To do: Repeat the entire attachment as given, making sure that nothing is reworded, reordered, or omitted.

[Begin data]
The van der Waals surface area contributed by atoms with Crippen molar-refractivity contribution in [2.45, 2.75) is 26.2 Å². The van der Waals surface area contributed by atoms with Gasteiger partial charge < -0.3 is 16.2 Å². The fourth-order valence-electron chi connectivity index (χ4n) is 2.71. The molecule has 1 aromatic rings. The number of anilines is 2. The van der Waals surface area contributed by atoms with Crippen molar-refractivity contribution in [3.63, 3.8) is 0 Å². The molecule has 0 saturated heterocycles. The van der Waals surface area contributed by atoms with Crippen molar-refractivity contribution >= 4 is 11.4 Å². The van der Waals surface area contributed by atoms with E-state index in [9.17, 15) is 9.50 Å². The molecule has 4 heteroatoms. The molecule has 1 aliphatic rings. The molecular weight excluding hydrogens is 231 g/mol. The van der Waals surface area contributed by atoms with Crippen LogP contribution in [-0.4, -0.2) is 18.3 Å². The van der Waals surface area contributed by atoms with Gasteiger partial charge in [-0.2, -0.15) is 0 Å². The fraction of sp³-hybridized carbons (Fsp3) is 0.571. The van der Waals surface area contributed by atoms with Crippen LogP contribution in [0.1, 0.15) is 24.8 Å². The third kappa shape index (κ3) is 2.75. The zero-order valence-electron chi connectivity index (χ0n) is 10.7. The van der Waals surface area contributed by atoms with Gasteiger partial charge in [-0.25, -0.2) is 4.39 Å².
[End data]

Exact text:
The van der Waals surface area contributed by atoms with Crippen molar-refractivity contribution in [2.45, 2.75) is 26.2 Å². The van der Waals surface area contributed by atoms with Gasteiger partial charge < -0.3 is 16.2 Å². The fourth-order valence-electron chi connectivity index (χ4n) is 2.71. The molecule has 1 aromatic rings. The number of anilines is 2. The van der Waals surface area contributed by atoms with Crippen molar-refractivity contribution in [3.63, 3.8) is 0 Å². The molecule has 0 saturated heterocycles. The van der Waals surface area contributed by atoms with Crippen molar-refractivity contribution >= 4 is 11.4 Å². The van der Waals surface area contributed by atoms with E-state index in [9.17, 15) is 9.50 Å². The molecule has 4 heteroatoms. The molecule has 1 aliphatic rings. The molecular weight excluding hydrogens is 231 g/mol. The van der Waals surface area contributed by atoms with Crippen LogP contribution in [-0.4, -0.2) is 18.3 Å². The van der Waals surface area contributed by atoms with Gasteiger partial charge in [-0.2, -0.15) is 0 Å². The fraction of sp³-hybridized carbons (Fsp3) is 0.571. The van der Waals surface area contributed by atoms with Crippen LogP contribution in [0.1, 0.15) is 24.8 Å². The third kappa shape index (κ3) is 2.75. The zero-order valence-electron chi connectivity index (χ0n) is 10.7. The van der Waals surface area contributed by atoms with Gasteiger partial charge in [-0.25, -0.2) is 4.39 Å².